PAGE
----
Memory and Fragrance
Have you ever noticed that a particular scent can trigger a rush of vivid memories? The smell of cakes baking might remind you of spending time at your grandmother's house when you were a small child. The scent of a particular perfume might remind you of a romantic liaison.
Why does smell seem to act as such a powerful memory trigger?
First, the olfactory nerve is located very close to the amygdala, the area of the brain that is connected to the experience of emotion as well as emotional memory. In addition, the olfactory nerve is very close to the hippocampus, which is associated with memory.
The actual ability to smell is highly linked to memory. Research has shown that when areas of the brain connected to memory are damaged, the ability to identify smells is actually impaired. In order to identify a scent, you must remember when you have smelled it before and then connect it to visual information that occurred at the same time. According to some research, studying information in the presence of an odour actually increases the vividness and intensity of that remembered information when you smell it again. We can relive both happy and unhappy memories through the powerful tool of smell.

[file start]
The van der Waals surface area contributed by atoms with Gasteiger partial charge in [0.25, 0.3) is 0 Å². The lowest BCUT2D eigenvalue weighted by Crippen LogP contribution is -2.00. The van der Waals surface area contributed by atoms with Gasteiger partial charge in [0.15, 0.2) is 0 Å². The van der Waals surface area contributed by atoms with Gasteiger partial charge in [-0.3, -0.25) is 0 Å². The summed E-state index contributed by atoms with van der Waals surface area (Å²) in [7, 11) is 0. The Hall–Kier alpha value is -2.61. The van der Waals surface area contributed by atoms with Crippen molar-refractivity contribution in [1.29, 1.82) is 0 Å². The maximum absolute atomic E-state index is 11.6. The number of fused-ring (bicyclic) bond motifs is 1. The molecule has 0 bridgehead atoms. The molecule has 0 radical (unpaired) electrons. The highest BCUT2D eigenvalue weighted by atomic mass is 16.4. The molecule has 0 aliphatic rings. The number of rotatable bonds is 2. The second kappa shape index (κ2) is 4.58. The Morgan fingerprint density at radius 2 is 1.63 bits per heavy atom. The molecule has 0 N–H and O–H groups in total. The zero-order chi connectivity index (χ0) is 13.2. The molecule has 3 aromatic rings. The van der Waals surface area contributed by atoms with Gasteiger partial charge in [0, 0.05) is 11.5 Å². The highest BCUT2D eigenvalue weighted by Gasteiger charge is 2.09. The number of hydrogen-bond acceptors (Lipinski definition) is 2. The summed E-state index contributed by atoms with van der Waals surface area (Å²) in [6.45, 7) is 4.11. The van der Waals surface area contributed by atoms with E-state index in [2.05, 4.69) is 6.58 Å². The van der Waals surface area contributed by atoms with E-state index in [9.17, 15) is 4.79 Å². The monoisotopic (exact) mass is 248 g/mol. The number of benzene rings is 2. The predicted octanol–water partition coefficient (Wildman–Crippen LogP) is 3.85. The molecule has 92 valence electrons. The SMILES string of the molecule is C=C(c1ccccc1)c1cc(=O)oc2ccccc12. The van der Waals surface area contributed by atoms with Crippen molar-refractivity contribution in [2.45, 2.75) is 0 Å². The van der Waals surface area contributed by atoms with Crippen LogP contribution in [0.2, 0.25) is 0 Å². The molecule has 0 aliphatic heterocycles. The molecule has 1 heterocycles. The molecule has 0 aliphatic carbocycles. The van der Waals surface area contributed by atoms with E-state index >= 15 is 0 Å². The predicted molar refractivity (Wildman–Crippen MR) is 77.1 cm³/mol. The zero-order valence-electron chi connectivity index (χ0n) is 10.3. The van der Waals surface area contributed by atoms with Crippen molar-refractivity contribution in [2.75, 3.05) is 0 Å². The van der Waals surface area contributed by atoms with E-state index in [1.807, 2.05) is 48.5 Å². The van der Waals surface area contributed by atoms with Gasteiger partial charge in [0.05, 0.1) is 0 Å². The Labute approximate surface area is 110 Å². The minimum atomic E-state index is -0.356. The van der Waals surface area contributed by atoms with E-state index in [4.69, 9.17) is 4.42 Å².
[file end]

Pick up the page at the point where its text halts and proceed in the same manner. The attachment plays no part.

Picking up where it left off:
In my latest novel, Making Scents, Kristin stumbles across a blend of essential oils when offering her client a treatment in her salon. The client remarks to Kristin that the fragrance reminds her of her mother's perfume. At the end of the treatment, both therapist and client feel euphoric. Kristin has discovered a blend for a perfume with a difference and knows that she must bottle it. Should she listen to her sensible husband and keep her skin care company as a cottage industry or should she go global?
Find out! Making Scents is available on Amazon as an eBook or paperback.